Once a client's goal is specified, in dollars, with a date then and only then the entire machinery of financial and estate planning can go into motion. We can allocate time, money, energy. We can measure and manage. We can hire, supervise, train, and fire. We can lay out timelines and project management grids. We can be strategic or tactical, macro or micro. We can be look at things from a 30 thousand feet perspective or drill down to a granular level. We can chart in many colors with flows and boxes, and sound effects if needed. We can create an "iron cage," as Weber called it, in which all the resources, financial or human, are lined up effectively and efficiently to deliver results on time and on budget for less than a client might expect to pay in fees for a comparable job with another firm. With a prorata goal, a project calendar, and some benchmarks, we can say at every moment that we are either on schedule or not, and if we are off schedule what corrective action we will take. What joy! Life organized to a farethewell, and driven by purpose, just like in the Protestant Work Ethic, or your Day Timer run mad. Nothing is left to chance except the goal itself.
When you begin to probe the goals the language changes. Even competent planners with no imagination or spiritual perspective begin to invoke words like vocation, calling, inspiration, wisdom, success, love, meaning, happiness, human flourishing, legacy, immortality, or grace. It is perhaps characteristic of our culture that thousands upon thousands are specialists in helping clients with the means. But no one gives a flip about the ends to which all this industriousness is devoted. Who comes forward when at a professional meeting we rally all those who are helping clients elevate or cultivate or refine their ends in view? If we held such a session at Advisors in Philanthropy, The Financial Planning Association, Association of Advanced Life Underwriters, or American Council of Trust and Estate Counsel, you could fit us all into a Dumpster with room left over for several sacks of garbage, an old TV, a carton of remaindered books, and maybe a broken down sofa.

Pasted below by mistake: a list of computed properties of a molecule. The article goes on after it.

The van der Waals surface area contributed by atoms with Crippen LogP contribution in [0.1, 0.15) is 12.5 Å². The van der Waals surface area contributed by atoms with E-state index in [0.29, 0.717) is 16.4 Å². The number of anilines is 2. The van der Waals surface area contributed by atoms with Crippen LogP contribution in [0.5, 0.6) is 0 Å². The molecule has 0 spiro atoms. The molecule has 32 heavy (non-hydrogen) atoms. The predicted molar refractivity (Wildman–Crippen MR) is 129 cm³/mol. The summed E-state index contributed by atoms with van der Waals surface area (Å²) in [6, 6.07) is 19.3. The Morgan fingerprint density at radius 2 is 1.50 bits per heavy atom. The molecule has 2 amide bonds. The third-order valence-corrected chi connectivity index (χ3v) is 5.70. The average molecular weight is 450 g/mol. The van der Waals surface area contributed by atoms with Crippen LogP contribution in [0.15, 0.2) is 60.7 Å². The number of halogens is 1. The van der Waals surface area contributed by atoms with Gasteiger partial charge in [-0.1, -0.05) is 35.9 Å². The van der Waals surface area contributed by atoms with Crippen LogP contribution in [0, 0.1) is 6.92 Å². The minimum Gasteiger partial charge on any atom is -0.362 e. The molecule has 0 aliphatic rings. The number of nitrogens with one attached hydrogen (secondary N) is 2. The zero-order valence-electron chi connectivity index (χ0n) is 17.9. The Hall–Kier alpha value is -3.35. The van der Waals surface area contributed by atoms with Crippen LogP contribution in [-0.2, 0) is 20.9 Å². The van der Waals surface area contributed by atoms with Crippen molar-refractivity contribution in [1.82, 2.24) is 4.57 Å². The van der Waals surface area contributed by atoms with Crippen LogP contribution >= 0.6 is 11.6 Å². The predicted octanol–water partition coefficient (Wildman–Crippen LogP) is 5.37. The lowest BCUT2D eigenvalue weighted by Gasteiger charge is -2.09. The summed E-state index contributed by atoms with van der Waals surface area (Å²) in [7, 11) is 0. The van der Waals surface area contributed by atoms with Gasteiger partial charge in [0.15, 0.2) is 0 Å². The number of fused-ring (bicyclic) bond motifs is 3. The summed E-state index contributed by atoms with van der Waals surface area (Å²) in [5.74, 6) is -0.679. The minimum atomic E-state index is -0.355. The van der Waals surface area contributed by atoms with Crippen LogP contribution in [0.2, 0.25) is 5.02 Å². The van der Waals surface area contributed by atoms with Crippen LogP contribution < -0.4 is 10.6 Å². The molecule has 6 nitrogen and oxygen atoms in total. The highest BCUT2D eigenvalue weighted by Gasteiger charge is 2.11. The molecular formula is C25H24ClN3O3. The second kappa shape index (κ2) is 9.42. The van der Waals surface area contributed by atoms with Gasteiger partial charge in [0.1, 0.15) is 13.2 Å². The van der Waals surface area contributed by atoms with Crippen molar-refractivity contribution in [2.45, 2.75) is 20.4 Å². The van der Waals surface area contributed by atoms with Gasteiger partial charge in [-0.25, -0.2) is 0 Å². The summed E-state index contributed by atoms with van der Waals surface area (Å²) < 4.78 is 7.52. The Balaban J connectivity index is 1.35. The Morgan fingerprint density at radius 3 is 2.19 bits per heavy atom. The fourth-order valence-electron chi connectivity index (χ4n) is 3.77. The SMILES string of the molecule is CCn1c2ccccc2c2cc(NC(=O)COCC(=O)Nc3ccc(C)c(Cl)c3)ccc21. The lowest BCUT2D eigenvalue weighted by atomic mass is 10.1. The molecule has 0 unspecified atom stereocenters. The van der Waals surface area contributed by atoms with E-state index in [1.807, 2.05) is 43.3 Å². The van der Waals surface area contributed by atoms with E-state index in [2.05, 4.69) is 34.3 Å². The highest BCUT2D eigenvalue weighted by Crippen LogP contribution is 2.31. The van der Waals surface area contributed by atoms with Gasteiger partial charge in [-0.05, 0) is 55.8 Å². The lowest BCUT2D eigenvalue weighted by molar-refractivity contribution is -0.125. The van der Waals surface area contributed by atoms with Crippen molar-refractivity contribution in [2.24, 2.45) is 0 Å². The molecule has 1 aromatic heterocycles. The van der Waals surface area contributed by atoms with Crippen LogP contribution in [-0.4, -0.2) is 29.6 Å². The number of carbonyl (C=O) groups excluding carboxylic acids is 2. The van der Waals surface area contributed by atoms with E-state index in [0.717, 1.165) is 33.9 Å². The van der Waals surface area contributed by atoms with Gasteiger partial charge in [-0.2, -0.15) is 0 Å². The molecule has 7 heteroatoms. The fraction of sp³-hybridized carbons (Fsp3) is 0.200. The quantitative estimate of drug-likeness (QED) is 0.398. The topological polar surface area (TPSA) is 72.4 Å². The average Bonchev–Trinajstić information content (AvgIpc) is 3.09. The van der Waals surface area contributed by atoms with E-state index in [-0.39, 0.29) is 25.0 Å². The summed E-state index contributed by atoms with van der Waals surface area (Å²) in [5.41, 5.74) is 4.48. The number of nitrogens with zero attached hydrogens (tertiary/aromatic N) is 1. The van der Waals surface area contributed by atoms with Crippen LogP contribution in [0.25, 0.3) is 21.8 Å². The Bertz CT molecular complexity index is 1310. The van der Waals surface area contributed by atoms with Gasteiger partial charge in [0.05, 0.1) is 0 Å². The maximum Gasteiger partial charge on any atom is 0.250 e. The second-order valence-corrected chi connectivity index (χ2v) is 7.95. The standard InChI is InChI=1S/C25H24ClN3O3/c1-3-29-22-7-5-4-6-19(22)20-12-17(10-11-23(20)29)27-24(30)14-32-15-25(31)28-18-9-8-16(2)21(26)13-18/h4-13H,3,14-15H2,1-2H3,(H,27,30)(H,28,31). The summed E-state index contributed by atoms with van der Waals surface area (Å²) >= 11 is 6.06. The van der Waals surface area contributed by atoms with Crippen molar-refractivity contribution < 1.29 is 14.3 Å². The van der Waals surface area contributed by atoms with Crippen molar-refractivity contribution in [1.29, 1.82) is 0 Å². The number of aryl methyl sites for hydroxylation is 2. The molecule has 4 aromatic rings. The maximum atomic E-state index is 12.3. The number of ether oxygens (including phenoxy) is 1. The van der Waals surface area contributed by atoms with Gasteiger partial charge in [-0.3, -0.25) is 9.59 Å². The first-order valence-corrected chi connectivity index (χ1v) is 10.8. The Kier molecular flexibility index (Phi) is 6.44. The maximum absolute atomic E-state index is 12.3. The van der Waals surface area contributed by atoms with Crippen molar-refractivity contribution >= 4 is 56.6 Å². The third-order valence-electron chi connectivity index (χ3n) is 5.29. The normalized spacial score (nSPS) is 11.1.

I think we are passionate about means because our ends are so empty, so paltry, and so arbitrary, so unexamined that only by concentrating on the means to those ends can we avoid panic or despair. The story of Diogenes and Alexander hits this off nicely. Alexander visits the famous philosopher in his Dumpster, or at it was then called, his tub or barrel. When Diogenes asks Alexander the Great what he is up to, the general says, "I am off the conquer the world." When Diogenes asks what the general will do once he has achieved that goal, Alexander says he will rest. To which Diogenes replies, "See my dog sleeping in the sun? Why not lie down and rest with him now?"
If like Diogenes we think of ourselves as physicians of the client's soul, our test would not be whether we accomplished the client's goals (which are more often than not symptoms of moral decay and the sorry state of education) but whether we awakened the successful client from death in life. At the very least we should prevent clients from passing on their family values, at least until those values have been tested for possible taint or corruption, as we test the blood supply before giving transfusions. (I can think of certain families whose values have blighted entire nations for generations and may prove the undoing of planet earth.) I would not expect financial, tax or legal advisors to improve the client's moral health; advisors generally have zero professional training in moral philosophy or the pyschology of dealing with unscrupulous people in power. Nor do advisors themselves always live exemplary lives. We are just experts in means. Nor do I advise clients to do moral philosophy on themselves, any more than they would give themselves brain surgery or amputate their own gangrenous toe. Moral improvement is best left to an expert, a Dumpster Dweller in the tradition of Diogenes.
Forgive the satire; it is an old cure for what ails us. I only wish, like a good doctor administering a nauseating dose, I could make it taste sweeter so it would go down better. Generally patients just spit it out, unless you pinch their nostrils shut and force the spoon in hard, right to the gag point, or just beyond. They will thank us for it later.